Here’s the 2020 rundown of Britain’s Biggest Brands. From 100 to number one, the leading brands in UK grocery are ranked by absolute value – featuring the year’s biggest winners, fastest fallers and everyone in between.
Brand values are the sum of value sales of all products across multiple categories trading under one name, specified on the front of pack. Data is for 52 w/e 31 December 2019, taken from Nielsen’s Scantrack service.
100 (96) Surf
Sales: £92.8m (–6.6%)
Surf is on the verge of dropping from the top 100, having shed £6.5m of value and 4.7% of volumes in its ongoing battle with own label. That’s in spite of the success of its Coconut Bliss variant launched last January, and its partnership with Love Island winner Dani Dyer.
99 (95) Bold
Sales: £93.7m (–3.7%)
Like its Unilever rival Surf, Bold is hanging on to the top 100 by a thread. It’s lost £3.6m – which is entirely down to a 5.7% fall in average pack price. Owner P&G hopes to drive up cost per wash over the coming year by steering shoppers towards pricier liquid tabs and pods.
98 (99) Naked
Sales: £94m (+3.5%)
Naked fattened its takings by £3.2m after slimming down on sugar. The May launch of Naked Lean, touted as the first lower-sugar smoothie range, is attracting “previous smoothie rejectors” says PepsiCo marketing manager Charlotte Ashburner, with 40% of buyers new to the category.
97 (95) Dr Oetker
Sales: £95.9m (–1.2%)
Dr Oetker’s pizza has had sales cannibalised by its frozen stablemate Chicago Town, which marketed hard in 2019. But the Doc fought back with Momenti, a range of pizzas for one with Italian deli-style toppings. In home-baking, the brand’s NPD included Traybake Kits.
96 (89) PG Tips
Sales: £96.8m (–5.1%)
A £5.2m slump leaves PG Tips perilously close to crashing out of the top 100. Volumes fell 6.1% – equating to 2.2 million fewer units – as consumers veered away from black tea in favour of trendier brews.
The decline of PG Tips has been a long-running affair. So it wasn’t too surprising when owner Unilever announced a strategic review of its global tea business in January. The signs suggest the PG Tips brand could be in line for a sell-off. At the time, Unilever CEO Alan Jope said the business had a “disproportionately large footprint in black tea”.
For now, though, Unilever is keen to emphasise the positives. On the sustainability front, it has already produced five billion biodegradable teabags and trialled the removal of the plastic overwrap from its boxes, which was a “huge success”. Unilever says more environmental initiatives are set to follow in 2020.
In terms of marketing, it has continued the theme of togetherness by partnering with The Eden Project on ‘The Big Lunch’. The brand is set to build on that by expanding its ‘Cuppas Taste Better’ campaign this year.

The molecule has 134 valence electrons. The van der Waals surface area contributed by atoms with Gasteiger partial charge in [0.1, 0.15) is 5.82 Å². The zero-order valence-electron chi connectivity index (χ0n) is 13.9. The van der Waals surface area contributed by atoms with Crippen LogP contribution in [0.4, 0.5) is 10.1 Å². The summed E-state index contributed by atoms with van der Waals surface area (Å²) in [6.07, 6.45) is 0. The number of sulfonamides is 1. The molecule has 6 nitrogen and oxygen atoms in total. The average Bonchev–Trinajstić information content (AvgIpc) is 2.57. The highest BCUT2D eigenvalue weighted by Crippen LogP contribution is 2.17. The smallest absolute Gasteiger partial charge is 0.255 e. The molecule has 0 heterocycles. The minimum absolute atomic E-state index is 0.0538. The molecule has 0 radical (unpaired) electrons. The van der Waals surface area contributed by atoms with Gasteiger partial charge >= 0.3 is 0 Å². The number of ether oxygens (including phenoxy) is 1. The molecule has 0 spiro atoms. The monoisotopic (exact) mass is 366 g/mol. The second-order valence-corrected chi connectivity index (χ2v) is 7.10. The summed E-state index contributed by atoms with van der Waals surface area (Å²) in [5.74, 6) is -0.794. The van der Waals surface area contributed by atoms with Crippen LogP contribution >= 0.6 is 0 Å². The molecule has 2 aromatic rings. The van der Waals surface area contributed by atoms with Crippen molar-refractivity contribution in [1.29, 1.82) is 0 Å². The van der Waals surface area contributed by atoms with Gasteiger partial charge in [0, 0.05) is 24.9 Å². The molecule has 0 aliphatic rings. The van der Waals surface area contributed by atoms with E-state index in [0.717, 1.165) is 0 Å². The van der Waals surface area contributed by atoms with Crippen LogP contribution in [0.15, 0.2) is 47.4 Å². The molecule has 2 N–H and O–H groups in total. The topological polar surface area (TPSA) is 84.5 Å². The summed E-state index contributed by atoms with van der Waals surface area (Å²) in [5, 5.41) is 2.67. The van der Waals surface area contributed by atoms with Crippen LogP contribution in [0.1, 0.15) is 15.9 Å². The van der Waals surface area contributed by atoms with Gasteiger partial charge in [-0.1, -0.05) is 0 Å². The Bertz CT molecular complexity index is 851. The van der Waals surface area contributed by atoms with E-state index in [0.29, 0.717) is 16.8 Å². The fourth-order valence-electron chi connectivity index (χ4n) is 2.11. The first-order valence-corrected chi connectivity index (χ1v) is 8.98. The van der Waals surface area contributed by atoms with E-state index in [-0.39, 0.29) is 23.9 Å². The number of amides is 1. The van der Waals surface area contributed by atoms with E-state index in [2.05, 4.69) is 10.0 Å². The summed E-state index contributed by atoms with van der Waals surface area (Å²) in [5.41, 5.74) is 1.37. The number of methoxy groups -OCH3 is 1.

The question is: can this positive activity save PG Tips from a sell-off?
95 (96) Vimto
Sales: £97.7m (+1.8%)
With a £1.8m gain, Vimto clams to be “significantly outperforming” the market as the fastest-growing squash brand in the UK. It puts its success largely down to its ‘I See Vimto in You’ push. The brand is now found in 6.7 million households, it adds, having shifted an extra 2.8 million packs
94 (82) Finish
Sales: £98.1m (–9.9%)
Finish has taken one heck of a battering. The P&G household brand lost a bruising £10.7m as volume sales fell by 6.5%. That’s in spite of domestic dishwasher use becoming more popular. A 3.5% fall in average price – the equivalent of 20p per pack – just added insult to injury.
93 (91) Ferrero
Sales: £98.2m (–2.2%)
Ferrero has got pricier. Its average pack price has edged up 1.9% (equivalent to 8p), saving the brand some blushes in the face of a 4% fall in volumes. It comes after Ferrero was accused by human rights campaigners in the autumn of using hazelnuts picked by children on farms in Turkey.
92 (90) Old El Paso
Sales: £100.4m (–1.6%)
Old El Paso entreated shoppers this summer to ‘Make Some Noise’. But the £6m push was too late to prevent a 4.7% slide in volume sales as spice-seeking Brits looked beyond Mexican fare. A 3.3% rise in average pack price helped to prevent value sales from dropping by more than £1.6m.92
91 (86) Mars
Sales: £100.9m (–3.8%)
Not usually known for innovation, Mars added an on-trend More Protein bar in early 2019 (supported by a partnership with Tough Mudder). But that failed to reverse – or even slow – the 88-year-old chocolate brand’s ongoing decline. Its value is down by £4m, having sold three million fewer packs.
90 (100) Cushelle
Sales: £100.1m (+24.2%)
Cushelle owner Essity attributes the brand’s £19.7m rise to distribution gains and a relaunch of its “super-premium tier” to satisfy shoppers’ appetite for luxury. In January 2019, two-ply Cushelle Quilted was replaced with three-ply Ultra Quilted. Average price per unit is up 5.9%.
89 (98) Rustlers
Sales: £101.1m (+ 9.7%)
An £8.9m jump for Kepak’s Rustlers shows it is continuing to correctly gauge the needs of time-poor shoppers.
The brand’s focus for 2019 was convincing consumers its microwaveable sandwiches were a convenient option for all occasions.
And it was successful – at least, if the extra 7.5 million units going through the tills is anything to go by.
Rustlers ran heavyweight campaigns pushing its snacks as ideal not only for lunch but also breakfast – following the 2018 launch of its All Day Breakfast Sausage Muffin.
Plus, two products launched in a new ‘Cook in Box’ format designed to make on-the-go eating easier: an All Day Breakfast Double Sausage Muffin with Cheese & Brown Sauce, and a Classic Cheeseburger.